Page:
Legal snags hit plan to link adoptees with birth mothers
AN undertaking by Mr Dick Spring in March that Irish children adopted in the US would "quickly" be helped to contacts their birth mothers has encountered legal problems.
The Department of Foreign Affairs is understood to have received legal advice that to give the name of a person such as a birth mother to an adoptee without the birth mother's consent may breach the National Archives Act. It may also breach a constitutional right to privacy.
The Department has confirmed to individual adoptees in the US that it has a file on them and has confirmed details put to it by the adoptees.
The overall task of dealing with the information issue has been given to the Department of Health. The Minister of State, Mr Austin Currie, announced some weeks ago that a contacts register would be established though no further details have been released.
It is understood a single official in the Department has been given the task of working his way through thousands of files, a process which is expected to take several more weeks to complete.
Birth mothers anxious to make contact with children whom they say they had no option but to hand over for adoption have told The Irish Times they are angry at the delay.
Meanwhile, Mr Spring's announcement has generated considerable interest in the US media and two news networks, ABC and NBC, have been carrying out research in Ireland.
Two months ago Mr Spring announced that files on 2,000 "illegitimate" babies and toddlers sent to the US up to the early 1960s had been discovered in the" national archives.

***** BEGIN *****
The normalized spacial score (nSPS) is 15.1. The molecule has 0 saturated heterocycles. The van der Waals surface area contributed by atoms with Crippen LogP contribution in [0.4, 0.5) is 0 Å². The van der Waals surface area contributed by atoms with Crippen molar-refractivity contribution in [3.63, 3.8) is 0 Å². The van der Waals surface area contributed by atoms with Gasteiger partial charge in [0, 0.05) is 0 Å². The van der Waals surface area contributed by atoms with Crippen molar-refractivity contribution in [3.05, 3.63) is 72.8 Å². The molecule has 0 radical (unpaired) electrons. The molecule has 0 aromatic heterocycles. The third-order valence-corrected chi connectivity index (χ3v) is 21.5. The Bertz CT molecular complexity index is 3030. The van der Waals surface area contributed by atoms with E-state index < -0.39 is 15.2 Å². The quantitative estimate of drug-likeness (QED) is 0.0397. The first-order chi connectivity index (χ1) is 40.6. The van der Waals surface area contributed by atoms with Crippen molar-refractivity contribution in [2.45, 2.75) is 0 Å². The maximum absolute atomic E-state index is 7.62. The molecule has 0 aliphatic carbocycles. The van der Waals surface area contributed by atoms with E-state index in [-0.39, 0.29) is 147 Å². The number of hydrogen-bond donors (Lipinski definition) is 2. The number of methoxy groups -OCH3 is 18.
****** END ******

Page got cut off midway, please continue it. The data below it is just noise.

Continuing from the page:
"It is my hope that the existence of these files may be of some help in healing the pain caused all those years ago, he said.
He hoped "we can quickly arrive at a point where it will be possible to make information available to people who want helps in being reconciled and reunited, with each other."
The implementation of Mr Spring's promise rests mainly with the Department of Health, which is seeking information from the Department of Education, health boards and adoption societies to supplement the information in the Department of Foreign Affairs files. The process seems set to be an extremely lengthy one, particularly since a single official is carrying out this work.
"All we can say at the moment is that an official in the Department is examining files to determine the extent of the practice of sending children abroad and where they were sent to," the Department said yesterday. "Then we will be able to decide what steps need to be taken next."
Two birth mothers whose children were sent to the US in the 1960s and who are anxious to contact them, have told The Irish Times Mr Spring's original announcement had raised their hopes. They said they feel angry and frustrated that nothing has happened since.
The women, who said they felt at the time that they had no choice but to hand over their children, said they have suffered ever since. They had bonded with them in a mother and child home run by an order of nuns and their children were over a year old when they were removed, at less than 24 hours' notice.